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Physical therapy for neck pain.
Neck pain can come on suddenly or slowly. Sometimes you notice that certain movements, such as looking back, no longer go well or are even impossible for a while. The pain is often nagging and worsens with movement or a certain posture. Sometimes the pain radiates to the entire arm or even the hand. But the radiation can also consist of tingling of the arm and a dull feeling of the hand. It is also possible for headaches to develop as a result of neck pain.
Anatomy of the neck
The neck spine consists of various muscles, nerves and joints. The neck spine consists of 7 vertebrae. These vertebrae are often abbreviated as C1 through C7. When we look at the neck, we see a natural curvature. The joints in the neck are called facet joints. The facet joints in the neck allow you to bend, stretch and twist in the neck. Between all these vertebrae are intervertebral discs. Intervertebral discs are of a softer structure and their function is to allow the vertebrae to move smoothly among themselves. In addition to movement, the intervertebral disc also plays an important role in the stability and shock absorption of in the neck. There are many muscles in the neck. The function of these muscles is to move and stabilize the spine during movements. There are muscles that run from vertebra to vertebra but also muscles that run over the entire spine. Anatomically, a distinction is made between a local muscle system and a global muscle system. From the different vertebrae nerves run from the neck into the arm. Nerves have a controlling function towards the muscles in the arm. This is where stimuli from the brain go to the muscles. This makes movement possible. In addition, they also have a sensory function. This means that information such as pain, temperature, pressure and movement stimuli go from the arm to the brain.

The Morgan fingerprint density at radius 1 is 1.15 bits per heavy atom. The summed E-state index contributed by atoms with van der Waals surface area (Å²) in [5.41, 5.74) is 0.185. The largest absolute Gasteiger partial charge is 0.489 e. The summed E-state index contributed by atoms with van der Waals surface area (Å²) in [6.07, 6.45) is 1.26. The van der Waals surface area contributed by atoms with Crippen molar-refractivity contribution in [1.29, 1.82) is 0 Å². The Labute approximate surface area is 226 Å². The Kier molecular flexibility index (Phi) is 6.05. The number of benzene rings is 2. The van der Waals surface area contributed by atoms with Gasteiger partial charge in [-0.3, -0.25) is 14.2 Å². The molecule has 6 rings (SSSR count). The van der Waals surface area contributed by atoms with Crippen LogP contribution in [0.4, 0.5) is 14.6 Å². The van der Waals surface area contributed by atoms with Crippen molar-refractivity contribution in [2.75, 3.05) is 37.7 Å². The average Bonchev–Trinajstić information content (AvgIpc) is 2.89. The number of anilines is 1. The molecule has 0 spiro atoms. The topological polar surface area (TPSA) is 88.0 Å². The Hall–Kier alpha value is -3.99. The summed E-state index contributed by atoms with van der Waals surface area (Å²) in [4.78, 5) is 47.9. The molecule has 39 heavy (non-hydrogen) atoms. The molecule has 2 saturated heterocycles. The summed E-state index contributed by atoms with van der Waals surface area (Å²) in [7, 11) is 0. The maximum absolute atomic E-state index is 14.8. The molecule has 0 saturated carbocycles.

Cause of neck pain
The vast majority of neck pain has no obvious cause. This does not mean that there is nothing to treat but the reason for the pain cannot be pinpointed via an X-ray or MRI, for example. The cause of these neck pains is often in the muscles or joints.
Osteoarthritis symptoms of the neck become more common as we age. In particular, we see that the intervertebral discs show signs of aging. Possibly this leads to complaints.
Sometimes a neck hernia is the cause of the symptoms. Often these complaints also go away with the help of physiotherapy. A neck hernia involves pressure on the nerve running from the neck to the arm. Generally speaking, the symptoms in the arm are more prominent than the neck pain itself. So you have more pain in your arm than pain in the neck. This often involves a sharp clear pain running into the arm.
Osteoarthritis symptoms in the neck become more common as we age. In particular, we see that the intervertebral discs show signs of aging. Osteoarthritis of the spinal canal is also possible. We call this a dan stenosis. Osteoarthritis is not always a reason for pain in the neck. But when the symptoms match the image on an X-ray, the cause of the pain may well be due to osteoarthritis in the neck.
Physical therapy and neck pain
During the examination, we look at what possible factors are contributing to your neck pain. Based on the examination and interview, a clear treatment plan will be drawn up. Continued movement is very important to maintain the mobility of your neck. We find it very important that you understand how the symptoms arise and what you can take into account to recover as quickly as possible! In addition to specific advice, treatment can include increasing the mobility of the neck through manual therapy, various muscle techniques and training the muscles through exercise therapy and physical training.